Chicago Symphony Orchestra
One wonders what an octogenarian like Chicago Symphony Orchestra principal conductor Bernard Haitink has new to say about the work of a once up-and-coming twentysomething. Mahler began his mammoth first symphony at an age when many Americans move out of their parents’ home, and the young Austrian bet the house on his ambitious symphonic debut. Only the ever-sensitive Gustav would grandiosely adopt his work to Jean Paul’s novel Titan, in hopes of paralleling his own all-encompassing idealism. Haitink, who’s already recorded this “Titan” a handful of times, tempers the 24-year-old emotionalist with a gruelingly exact and controlled performance.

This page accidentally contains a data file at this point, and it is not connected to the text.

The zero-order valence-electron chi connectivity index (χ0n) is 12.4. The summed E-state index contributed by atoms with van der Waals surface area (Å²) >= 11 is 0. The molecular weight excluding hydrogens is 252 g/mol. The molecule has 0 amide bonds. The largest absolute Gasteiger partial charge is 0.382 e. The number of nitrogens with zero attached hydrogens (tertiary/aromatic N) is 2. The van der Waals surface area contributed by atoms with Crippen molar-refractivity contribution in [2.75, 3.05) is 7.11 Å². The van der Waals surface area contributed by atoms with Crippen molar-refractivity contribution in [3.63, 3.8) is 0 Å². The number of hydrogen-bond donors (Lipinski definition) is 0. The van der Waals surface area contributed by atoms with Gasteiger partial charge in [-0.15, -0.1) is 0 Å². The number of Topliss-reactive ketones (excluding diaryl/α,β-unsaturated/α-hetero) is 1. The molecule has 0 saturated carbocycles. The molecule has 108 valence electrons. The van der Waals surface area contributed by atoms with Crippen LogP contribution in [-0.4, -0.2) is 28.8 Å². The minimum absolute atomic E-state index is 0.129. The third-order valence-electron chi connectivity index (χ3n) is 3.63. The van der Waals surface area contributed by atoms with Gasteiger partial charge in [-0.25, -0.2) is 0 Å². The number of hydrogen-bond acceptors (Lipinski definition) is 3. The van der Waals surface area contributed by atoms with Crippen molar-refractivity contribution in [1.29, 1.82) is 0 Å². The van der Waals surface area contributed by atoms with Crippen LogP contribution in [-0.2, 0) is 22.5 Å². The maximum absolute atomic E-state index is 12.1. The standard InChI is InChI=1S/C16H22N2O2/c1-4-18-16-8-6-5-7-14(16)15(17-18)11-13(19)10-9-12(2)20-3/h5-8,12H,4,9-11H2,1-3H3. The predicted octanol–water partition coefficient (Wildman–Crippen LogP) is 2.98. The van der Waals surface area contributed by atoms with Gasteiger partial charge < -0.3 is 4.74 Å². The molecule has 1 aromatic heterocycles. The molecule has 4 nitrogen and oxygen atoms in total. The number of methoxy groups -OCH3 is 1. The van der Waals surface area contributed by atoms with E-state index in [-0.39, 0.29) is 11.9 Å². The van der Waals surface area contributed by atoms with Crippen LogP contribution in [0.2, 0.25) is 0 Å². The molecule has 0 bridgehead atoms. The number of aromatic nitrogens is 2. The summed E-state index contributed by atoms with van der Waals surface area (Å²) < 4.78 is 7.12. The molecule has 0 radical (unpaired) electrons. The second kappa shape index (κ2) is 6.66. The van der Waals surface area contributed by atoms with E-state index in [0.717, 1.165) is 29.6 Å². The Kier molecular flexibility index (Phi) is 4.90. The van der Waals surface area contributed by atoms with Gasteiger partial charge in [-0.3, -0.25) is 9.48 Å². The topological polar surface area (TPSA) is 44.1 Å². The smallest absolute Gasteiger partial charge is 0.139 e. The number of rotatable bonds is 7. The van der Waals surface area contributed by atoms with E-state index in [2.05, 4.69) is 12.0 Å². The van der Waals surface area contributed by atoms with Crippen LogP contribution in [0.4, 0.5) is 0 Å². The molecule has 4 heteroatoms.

But finesse and dynamic nuances require proper recording levels, which, here, are frustratingly low. The whispered entrances in the first and third movements are nearly inaudible. The lemonade from these lemons is the well-placed shocks of CSO’s snarling brass, intensifying all the hi-fi seizures essential to Mahleria.
More remarkable is how good the CSO’s violins and violas sound. Overcoming their old reputation as wiry and sloppy, the symphony’s strings have seldom resonated in a manner as warm and full-bodied as in the lyrical final movement (4:00–6:00). They put to shame the harsher facade in Valery Gergiev’s recent release with the London Symphony Orchestra.
Near-flawless execution hampered by fluky technological shortcomings shouldn’t prevent you from chasing this one down. And now that CSO’s in-house label is available on iTunes in pristine, lossless form, the CSO concert-hall experience seems more portable than ever.